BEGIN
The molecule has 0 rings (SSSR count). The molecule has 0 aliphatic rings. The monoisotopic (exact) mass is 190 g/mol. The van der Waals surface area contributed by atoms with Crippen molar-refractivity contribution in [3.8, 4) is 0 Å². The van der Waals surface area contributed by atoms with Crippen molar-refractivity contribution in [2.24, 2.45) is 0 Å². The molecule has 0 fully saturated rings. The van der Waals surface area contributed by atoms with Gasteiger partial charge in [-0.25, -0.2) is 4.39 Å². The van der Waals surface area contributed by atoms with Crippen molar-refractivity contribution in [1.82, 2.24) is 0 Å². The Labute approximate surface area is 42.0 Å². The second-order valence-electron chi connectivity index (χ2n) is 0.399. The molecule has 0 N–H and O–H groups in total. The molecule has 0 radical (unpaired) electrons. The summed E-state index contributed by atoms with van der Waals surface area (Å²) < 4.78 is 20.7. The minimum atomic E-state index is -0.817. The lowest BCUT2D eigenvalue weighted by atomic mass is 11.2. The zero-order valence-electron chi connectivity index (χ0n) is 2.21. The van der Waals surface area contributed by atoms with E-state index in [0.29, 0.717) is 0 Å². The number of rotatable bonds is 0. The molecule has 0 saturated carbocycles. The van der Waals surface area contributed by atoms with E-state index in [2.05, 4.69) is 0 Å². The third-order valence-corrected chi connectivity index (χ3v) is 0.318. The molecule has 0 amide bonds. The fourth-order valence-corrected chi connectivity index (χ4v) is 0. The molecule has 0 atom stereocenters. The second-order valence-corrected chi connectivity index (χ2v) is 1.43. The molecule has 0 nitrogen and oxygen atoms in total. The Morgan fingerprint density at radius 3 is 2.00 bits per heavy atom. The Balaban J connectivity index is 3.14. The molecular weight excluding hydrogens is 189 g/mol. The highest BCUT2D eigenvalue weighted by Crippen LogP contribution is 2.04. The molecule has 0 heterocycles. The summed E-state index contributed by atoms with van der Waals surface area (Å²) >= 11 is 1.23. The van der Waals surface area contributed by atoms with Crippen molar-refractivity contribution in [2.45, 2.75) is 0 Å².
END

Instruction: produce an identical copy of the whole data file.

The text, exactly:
The molecule has 0 rings (SSSR count). The molecule has 0 aliphatic rings. The monoisotopic (exact) mass is 190 g/mol. The van der Waals surface area contributed by atoms with Crippen molar-refractivity contribution in [3.8, 4) is 0 Å². The van der Waals surface area contributed by atoms with Crippen molar-refractivity contribution in [2.24, 2.45) is 0 Å². The molecule has 0 fully saturated rings. The van der Waals surface area contributed by atoms with Gasteiger partial charge in [-0.25, -0.2) is 4.39 Å². The van der Waals surface area contributed by atoms with Crippen molar-refractivity contribution in [1.82, 2.24) is 0 Å². The Labute approximate surface area is 42.0 Å². The second-order valence-electron chi connectivity index (χ2n) is 0.399. The molecule has 0 N–H and O–H groups in total. The molecule has 0 radical (unpaired) electrons. The summed E-state index contributed by atoms with van der Waals surface area (Å²) < 4.78 is 20.7. The minimum atomic E-state index is -0.817. The lowest BCUT2D eigenvalue weighted by atomic mass is 11.2. The zero-order valence-electron chi connectivity index (χ0n) is 2.21. The van der Waals surface area contributed by atoms with E-state index in [0.29, 0.717) is 0 Å². The number of rotatable bonds is 0. The molecule has 0 saturated carbocycles. The van der Waals surface area contributed by atoms with E-state index in [2.05, 4.69) is 0 Å². The third-order valence-corrected chi connectivity index (χ3v) is 0.318. The molecule has 0 amide bonds. The fourth-order valence-corrected chi connectivity index (χ4v) is 0. The molecule has 0 atom stereocenters. The second-order valence-corrected chi connectivity index (χ2v) is 1.43. The molecule has 0 nitrogen and oxygen atoms in total. The Morgan fingerprint density at radius 3 is 2.00 bits per heavy atom. The Balaban J connectivity index is 3.14. The molecular weight excluding hydrogens is 189 g/mol. The highest BCUT2D eigenvalue weighted by Crippen LogP contribution is 2.04. The molecule has 0 heterocycles. The summed E-state index contributed by atoms with van der Waals surface area (Å²) >= 11 is 1.23. The van der Waals surface area contributed by atoms with Crippen molar-refractivity contribution in [2.45, 2.75) is 0 Å².